Predicting Post-wildfire Debris Flow Occurrence

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Predicting Post-wildfire Debris Flow Occurrence
Predicting Post-wildfire Debris Flow Occurrence
Presented by: Thomas Oommen1
Priscilla Addison1 , Ashley Kern1 , Richard Coffman2 , Sean Salazar2, Thomas Oommen1 , Keith Weber3
1
Department of Geological and Mining Engineering and Sciences, Michigan Technological University, Houghton, MI
2 Department of Civil Engineering, University of Arkansas at Fayetteville, Fayetteville, AR
3 GIS Training and Research Center, Idaho State University, Pocatello, ID
Background | I-5 30 mile (October 15, 2015)
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Background| Post-wildfire debris flow
modeling
Intermountain
Cannon et al., 2010
California
Rupert et al., 2008 updated
in 2011 by Susan Cannon
3
Background| Sparsity in Data
California (144/66 samples)
Intermountain West (465/369 samples)
33 predictors
609 sample points
4
Background| Logistic Regression
• Basic approach that uses a logit function
• Advanced non-linear machine learning
approaches
• Utilizing kernel functions
5
Background| Model Validation
• How well the developed model predicts?
• USGS models verify the predictive capability on
the same data used for developing the model
Training
Testing
K-fold cross validation
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Background| Model Validation Statistics
Debris flow
No-flow
Debris flow
85
5
No-flow
5
5
Overall accuracy = 85+5/(100) = 90%
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New Model| Intermountain
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New Model| Intermountain
Validation Metrics
MODEL
Logistic Regression (GLM)
Classification Trees Analysis (CTA)
Naïve Bayes (NB)
Mixture Discriminant Analysis (MDA)
(10 model runs)
ACC.
SENS.
SPEC.
0.86
0.85
0.83
0.86
0.42
0.46
0.72
0.71
0.94
0.92
0.85
0.89
Kern A. N., Addison P., Oommen T., Salazar S. E., & Coffman R. A., (2016) Machine learning
based predictive modeling of debris flow probability following wildfire in the Intermountain
Western United States. Mathematical Geosciences (Accepted for publication).
GLM = Cannon et al., 2010
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New Model| California
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New Model| California
Resampled Metrics – 10 fold CV
MODEL
ACC
SENS.
SPEC.
Logistic Regression (GLM)
0.49
0.36
0.80
Linear Discriminant Analysis
(LDA)
0.49
0.35
0.83
Naïve Bayes (NB)
0.41
0.22
0.88
Averaged Neural Network
(ANN)
0.46
0.30
0.86
Data too scanty to glean a representative trend
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Summary
 Nonlinear models performing better than linear models
suggest an underlying nonlinear relationship between
predictors and response variable.
 Intermountain data performs better with a sensitivity of 72%
for nonlinear Naïve Bayes model in comparison with 44% of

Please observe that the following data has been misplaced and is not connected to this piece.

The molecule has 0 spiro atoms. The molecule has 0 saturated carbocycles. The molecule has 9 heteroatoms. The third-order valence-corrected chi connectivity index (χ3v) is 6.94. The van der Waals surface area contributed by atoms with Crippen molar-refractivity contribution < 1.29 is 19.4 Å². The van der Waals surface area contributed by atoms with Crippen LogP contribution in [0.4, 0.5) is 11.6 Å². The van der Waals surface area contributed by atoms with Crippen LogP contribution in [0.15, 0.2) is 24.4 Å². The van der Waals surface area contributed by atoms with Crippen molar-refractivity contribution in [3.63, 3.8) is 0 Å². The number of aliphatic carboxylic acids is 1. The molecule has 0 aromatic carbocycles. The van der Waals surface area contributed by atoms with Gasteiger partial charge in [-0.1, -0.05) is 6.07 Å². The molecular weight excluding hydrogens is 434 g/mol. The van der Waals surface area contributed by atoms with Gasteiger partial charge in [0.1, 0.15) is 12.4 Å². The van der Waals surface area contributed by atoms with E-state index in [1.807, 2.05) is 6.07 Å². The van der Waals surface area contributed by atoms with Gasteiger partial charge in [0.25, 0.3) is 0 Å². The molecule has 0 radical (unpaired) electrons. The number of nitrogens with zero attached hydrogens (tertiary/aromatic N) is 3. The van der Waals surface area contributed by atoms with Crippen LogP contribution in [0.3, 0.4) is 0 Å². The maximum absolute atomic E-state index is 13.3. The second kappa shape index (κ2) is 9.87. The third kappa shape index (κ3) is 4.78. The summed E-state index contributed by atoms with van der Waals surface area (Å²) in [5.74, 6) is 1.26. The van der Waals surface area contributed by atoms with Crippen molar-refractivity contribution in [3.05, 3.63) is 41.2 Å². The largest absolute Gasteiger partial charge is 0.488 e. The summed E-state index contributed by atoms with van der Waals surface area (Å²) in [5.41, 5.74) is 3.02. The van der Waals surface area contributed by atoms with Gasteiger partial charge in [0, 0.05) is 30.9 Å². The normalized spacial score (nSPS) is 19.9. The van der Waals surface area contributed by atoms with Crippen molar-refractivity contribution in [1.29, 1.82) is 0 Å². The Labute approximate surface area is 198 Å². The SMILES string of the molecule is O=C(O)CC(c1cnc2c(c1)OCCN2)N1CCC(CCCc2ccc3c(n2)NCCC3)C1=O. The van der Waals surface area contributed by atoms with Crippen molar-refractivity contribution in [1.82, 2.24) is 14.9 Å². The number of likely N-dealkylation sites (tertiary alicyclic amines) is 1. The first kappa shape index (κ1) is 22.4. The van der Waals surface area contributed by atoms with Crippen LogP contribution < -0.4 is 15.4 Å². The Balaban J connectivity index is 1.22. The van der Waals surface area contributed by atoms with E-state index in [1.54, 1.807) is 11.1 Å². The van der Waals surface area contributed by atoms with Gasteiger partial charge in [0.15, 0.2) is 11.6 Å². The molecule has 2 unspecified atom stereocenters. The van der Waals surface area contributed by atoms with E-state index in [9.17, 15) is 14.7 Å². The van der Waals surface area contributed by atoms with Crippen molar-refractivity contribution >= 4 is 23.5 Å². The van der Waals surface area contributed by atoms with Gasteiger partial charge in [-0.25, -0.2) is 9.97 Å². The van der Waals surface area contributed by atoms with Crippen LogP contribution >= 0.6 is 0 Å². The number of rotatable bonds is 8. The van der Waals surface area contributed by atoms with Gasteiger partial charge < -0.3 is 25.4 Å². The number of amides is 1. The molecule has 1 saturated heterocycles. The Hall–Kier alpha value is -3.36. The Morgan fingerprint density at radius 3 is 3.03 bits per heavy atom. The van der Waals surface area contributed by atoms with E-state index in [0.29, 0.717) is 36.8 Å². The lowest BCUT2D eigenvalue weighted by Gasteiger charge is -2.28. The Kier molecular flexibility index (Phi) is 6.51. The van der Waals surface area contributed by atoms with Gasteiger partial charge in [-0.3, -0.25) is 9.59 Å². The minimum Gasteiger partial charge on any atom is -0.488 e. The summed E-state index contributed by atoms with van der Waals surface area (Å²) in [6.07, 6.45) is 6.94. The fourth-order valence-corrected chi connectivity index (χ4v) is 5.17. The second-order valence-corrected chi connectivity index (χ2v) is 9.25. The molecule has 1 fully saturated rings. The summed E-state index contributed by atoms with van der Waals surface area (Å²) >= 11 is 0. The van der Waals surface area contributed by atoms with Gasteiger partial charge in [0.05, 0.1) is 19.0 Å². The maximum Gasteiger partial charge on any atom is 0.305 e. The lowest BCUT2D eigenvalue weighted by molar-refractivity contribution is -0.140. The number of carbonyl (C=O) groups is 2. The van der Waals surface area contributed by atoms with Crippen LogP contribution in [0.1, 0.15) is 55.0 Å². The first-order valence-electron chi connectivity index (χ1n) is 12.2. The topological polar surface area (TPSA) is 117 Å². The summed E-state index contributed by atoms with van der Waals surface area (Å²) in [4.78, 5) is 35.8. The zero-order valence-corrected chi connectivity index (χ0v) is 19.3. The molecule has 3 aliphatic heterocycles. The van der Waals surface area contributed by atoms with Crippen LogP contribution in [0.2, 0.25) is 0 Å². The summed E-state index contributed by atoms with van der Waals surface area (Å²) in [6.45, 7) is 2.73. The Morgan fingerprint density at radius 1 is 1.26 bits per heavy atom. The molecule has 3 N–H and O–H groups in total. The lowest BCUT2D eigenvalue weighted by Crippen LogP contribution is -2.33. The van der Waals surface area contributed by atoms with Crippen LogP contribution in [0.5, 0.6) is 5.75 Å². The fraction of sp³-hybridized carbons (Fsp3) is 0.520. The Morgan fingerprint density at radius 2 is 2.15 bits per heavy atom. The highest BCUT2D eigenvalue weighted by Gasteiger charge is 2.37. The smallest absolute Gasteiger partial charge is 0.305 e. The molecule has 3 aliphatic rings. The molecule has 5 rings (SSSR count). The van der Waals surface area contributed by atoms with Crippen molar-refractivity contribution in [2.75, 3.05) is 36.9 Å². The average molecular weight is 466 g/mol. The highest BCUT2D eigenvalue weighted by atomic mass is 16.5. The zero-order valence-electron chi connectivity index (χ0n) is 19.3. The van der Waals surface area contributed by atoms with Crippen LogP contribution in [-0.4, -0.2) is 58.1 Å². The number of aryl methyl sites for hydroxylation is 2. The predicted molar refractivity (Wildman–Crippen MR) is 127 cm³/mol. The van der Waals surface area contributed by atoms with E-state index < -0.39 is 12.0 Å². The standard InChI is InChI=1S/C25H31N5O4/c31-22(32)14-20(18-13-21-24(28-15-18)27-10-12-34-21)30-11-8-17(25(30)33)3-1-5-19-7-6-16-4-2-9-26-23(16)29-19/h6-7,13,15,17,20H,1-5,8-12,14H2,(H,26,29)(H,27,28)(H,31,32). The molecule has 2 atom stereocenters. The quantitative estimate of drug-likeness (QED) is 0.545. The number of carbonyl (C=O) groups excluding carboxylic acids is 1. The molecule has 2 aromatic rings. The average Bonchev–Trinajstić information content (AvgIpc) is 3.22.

existing logistic regression model by USGS (Cannon et al,
2010).
 California data too scanty to glean a trend from it. We
recommend using the intermountain model for California until
new refined model can be developed.
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Research| Decision Support System
Final output can be delivered in few hours from request if inputs are available
http://naip.giscenter.isu.edu/recover2/powerhousefire/
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Acknowledgements
This research was made possible by the United States Department of Transportation (USDOT)
Office of the Assistant Secretary for Research and Technology (OST-R) under Phase VI of the
Commercial Remote Sensing & Spatial Information (CRS&SI) Technologies Program.
Disclaimer: The views, opinions, findings, and conclusions reflected in this presentation
are the responsibility of the authors only and do not represent the official policy or
position of the USDOT/OST-R, or any state or other entity.
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Variable Importance
Intermountain
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Data Sources
No.
Variable
Description
1
Basin burned: high severity (%)
2
Basin burned: moderate severity (%) Percent of the basin burned at moderate severity
3
Basin burned: low severity (%)
Percent of the basin burned at low severity
4
Total basin burned (%)
Total percent of basin that has been burned
5
Slope >= 30%
Burned basin area with slope >= 30 (%)
6
Slope >= 50%
Burned basin area with slope >= 50 (%)
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Basin Aspect
The average direction in degrees that the basin faces from
north
8
Hydrologic group
Infiltration rate for bare ground on a scale from 1 to 4; 1 =
high infiltration, 4 = very slow
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Erodibility (k-factor)
Relative index of ability for soil to transport in rainfall
10
Organic matter (%)
Percent of organic content in soil
11
Clay content (%)
Percent of clay which is less than 2mm.
12
Permeability
The rate at which water may flow through saturated soil
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Average storm intensity (mm/hr)
Average intensity of a single storm
Data
Percent of the basin burned at high severity
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60 min rainfall intensity (mm/hr)
The 60 minute interval with the highest rainfall intensity
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10 min rainfall intensity (mm/hr)
The 10 minute interval with the highest rainfall intensity
Burn
Severity
Source Website
http://giscen
ter.isu.edu/
NASA
Research/Te
RECOVER chpg/nasa_
platform RECOVER/
index.htm
10m DEM
NRCS
https://gdg.s
c.egov.usda.
gov/
SSURGO
STATSGO
http://hdsc.n
Precipitation
NOAA atlas ws.noaa.gov
Frequency
/hdsc/pfds/
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